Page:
The paper “Perspectives about artificial moral agents” by Andreia Martinho, Adam Poulsen, Maarten Kroesen & Caspar Chorus is now published at AI and Ethics.
Artificial Moral Agents (AMAs) have long been featured in science fiction but recent advances in AI urged the need for a scientific debate about these systems. In this article published by Andreia Martinho, Maarten Kroesen, and Caspar Chorus, ethicists were surveyed on key issues associated with AMAs. In particular, we aim to gain insights about four fundamental questions regarding these systems: (i) Should AMAs be developed? (ii) How to develop AMAs? (iii) Do AMAs have moral agency? and (iv) What will be the moral and societal role of these systems? Five main perspectives were identified.
Perspectives about Artificial Moral Agents
The pursuit of AMAs is complicated. Disputes about the development, design, moral agency, and future projections for these systems have been reported in the literature. This empirical study explores these controversial matters by surveying (AI) Ethics scholars with the aim of establishing a more coherent and informed debate. Using Q-methodology, we show the wide breadth of viewpoints and approaches to artificial morality. Five main perspectives about AMAs emerged from our data and were subsequently interpreted and discussed: (i) Machine Ethics: The Way Forward; (ii) Ethical Verification: Safe and Sufficient; (iii) Morally Uncertain Machines: Human Values to Avoid Moral Dystopia; (iv) Human Exceptionalism: Machines Cannot Moralize; and (v) Machine Objectivism: Machines as Superior Moral Agents. A potential source of these differing perspectives is the failure of Machine Ethics to be widely observed or explored as an applied ethic and more than a futuristic end. Our study helps improve the foundations for an informed debate about AMAs, where contrasting views and agreements are disclosed and appreciated. Such debate is crucial to realize an interdisciplinary approach to artificial morality, which allows us to gain insights into morality while also engaging practitioners.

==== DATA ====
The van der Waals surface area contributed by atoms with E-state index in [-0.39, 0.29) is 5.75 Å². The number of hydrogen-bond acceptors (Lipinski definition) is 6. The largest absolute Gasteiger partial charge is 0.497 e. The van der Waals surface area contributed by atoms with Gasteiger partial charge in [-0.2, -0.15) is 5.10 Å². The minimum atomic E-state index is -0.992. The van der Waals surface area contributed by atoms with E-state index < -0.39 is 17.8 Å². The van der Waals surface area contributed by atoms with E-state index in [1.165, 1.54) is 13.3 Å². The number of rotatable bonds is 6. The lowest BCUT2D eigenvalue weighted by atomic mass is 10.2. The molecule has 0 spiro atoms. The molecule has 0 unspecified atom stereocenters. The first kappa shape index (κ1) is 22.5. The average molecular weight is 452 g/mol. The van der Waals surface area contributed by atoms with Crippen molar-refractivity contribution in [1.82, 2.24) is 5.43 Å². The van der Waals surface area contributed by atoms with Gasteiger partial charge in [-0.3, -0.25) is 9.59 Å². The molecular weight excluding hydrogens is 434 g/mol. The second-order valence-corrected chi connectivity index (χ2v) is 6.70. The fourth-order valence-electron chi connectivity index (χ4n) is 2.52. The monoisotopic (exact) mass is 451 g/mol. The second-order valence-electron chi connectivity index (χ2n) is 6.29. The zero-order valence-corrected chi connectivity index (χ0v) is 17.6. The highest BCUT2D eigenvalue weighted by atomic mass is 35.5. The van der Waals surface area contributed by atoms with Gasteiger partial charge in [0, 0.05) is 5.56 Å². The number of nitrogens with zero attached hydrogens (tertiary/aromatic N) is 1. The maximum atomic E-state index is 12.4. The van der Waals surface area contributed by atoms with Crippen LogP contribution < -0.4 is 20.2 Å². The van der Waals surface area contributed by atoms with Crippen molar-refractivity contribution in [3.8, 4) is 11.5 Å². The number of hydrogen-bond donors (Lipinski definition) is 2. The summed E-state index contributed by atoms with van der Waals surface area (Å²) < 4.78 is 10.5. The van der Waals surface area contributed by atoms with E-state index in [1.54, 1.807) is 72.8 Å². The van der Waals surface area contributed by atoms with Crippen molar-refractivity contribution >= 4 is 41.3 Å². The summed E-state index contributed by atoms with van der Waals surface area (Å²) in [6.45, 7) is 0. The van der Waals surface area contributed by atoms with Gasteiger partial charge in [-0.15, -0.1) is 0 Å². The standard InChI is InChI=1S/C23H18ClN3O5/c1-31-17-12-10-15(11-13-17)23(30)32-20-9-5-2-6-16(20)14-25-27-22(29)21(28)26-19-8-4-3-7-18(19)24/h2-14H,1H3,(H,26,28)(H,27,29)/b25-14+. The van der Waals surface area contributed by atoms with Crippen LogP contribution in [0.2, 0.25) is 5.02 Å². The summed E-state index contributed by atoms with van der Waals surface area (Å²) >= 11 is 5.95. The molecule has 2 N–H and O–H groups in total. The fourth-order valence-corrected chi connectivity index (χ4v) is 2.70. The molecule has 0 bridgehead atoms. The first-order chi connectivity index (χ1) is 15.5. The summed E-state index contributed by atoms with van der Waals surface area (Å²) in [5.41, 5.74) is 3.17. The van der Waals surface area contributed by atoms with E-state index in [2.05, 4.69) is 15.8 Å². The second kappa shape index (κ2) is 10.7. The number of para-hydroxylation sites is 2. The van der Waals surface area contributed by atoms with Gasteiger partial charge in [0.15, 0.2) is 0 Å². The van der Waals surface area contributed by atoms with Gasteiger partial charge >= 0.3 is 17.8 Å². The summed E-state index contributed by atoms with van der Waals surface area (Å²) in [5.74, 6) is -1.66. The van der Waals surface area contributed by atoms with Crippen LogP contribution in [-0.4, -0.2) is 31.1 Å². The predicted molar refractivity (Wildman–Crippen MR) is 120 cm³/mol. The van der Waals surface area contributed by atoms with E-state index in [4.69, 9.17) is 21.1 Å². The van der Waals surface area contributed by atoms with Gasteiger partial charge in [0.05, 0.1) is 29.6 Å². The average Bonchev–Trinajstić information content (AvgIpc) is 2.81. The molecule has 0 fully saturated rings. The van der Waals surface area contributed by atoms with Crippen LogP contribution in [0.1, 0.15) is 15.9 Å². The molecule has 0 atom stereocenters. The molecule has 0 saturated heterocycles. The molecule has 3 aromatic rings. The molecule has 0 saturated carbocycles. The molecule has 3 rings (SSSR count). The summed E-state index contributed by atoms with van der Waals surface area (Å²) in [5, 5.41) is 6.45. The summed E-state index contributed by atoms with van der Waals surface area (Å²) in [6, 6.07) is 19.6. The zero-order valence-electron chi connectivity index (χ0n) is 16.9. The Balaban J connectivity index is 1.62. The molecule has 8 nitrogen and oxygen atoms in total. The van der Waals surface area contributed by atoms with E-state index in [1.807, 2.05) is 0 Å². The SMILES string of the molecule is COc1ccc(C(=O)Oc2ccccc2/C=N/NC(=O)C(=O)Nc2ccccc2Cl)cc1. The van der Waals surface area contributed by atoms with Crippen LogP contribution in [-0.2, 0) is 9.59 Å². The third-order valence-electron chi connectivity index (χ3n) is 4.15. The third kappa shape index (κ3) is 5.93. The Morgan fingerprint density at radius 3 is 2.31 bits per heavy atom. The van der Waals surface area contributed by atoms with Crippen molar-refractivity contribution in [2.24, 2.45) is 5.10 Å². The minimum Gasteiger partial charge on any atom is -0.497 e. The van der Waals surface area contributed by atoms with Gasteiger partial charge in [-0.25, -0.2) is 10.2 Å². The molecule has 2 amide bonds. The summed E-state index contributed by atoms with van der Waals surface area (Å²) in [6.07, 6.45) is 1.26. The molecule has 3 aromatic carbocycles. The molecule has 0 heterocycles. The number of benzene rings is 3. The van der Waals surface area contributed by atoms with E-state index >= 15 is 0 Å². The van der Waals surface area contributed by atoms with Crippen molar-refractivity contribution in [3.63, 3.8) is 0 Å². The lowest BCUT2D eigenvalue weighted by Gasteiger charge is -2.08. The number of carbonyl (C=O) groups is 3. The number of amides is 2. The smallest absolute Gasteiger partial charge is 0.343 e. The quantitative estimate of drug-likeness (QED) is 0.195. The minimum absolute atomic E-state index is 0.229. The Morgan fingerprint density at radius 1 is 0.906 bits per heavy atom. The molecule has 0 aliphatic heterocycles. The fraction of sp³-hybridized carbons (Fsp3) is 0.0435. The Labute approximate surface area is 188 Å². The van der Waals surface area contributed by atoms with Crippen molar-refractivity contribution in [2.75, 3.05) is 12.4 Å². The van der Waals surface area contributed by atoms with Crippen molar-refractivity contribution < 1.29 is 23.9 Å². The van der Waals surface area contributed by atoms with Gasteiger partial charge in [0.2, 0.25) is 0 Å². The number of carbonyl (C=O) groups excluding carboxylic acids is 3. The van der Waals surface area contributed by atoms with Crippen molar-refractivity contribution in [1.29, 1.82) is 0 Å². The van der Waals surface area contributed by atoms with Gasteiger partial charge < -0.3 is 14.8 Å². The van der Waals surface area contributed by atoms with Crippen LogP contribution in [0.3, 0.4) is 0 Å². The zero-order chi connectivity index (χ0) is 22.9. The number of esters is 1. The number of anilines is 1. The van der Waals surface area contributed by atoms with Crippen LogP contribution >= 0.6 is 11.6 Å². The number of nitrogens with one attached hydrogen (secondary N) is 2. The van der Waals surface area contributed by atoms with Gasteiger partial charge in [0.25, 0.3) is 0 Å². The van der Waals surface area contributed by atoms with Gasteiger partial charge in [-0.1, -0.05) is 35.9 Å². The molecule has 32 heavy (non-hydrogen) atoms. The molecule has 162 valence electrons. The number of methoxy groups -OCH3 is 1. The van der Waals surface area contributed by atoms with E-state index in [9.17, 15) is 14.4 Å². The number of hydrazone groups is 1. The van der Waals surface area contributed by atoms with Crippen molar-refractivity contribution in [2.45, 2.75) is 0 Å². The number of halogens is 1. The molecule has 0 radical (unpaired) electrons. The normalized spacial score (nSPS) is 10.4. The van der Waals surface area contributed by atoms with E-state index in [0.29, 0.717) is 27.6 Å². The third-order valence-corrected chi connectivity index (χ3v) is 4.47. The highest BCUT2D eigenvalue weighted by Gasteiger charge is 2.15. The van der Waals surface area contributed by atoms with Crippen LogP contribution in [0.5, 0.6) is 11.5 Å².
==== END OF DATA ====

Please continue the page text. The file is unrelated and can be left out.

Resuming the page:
The paper can be found at:
This week’s issue of De Kampioen – the magazine of Netherlands Motorists Association ANWB, with 4.8 million readers – presents the results of a quick survey amongst their membership panel. The topic: would you be willing to occasionally take a social detour to alleviate congestion on busy parts of the network? In a nutshell, outcomes suggest that a majority would be open to following the social routing advice every now and then. The ANWB makes clear that she would support such social routing schemes. This is good news for BEHAVE, which studies the moral determinants of people’s inclination (not) to join such systems. We presented our research plans to the ANWB, which led to the mini-survey in their magazine. Our own results are forthcoming – data collection has just been finished, and first analyses being performed; stay tuned!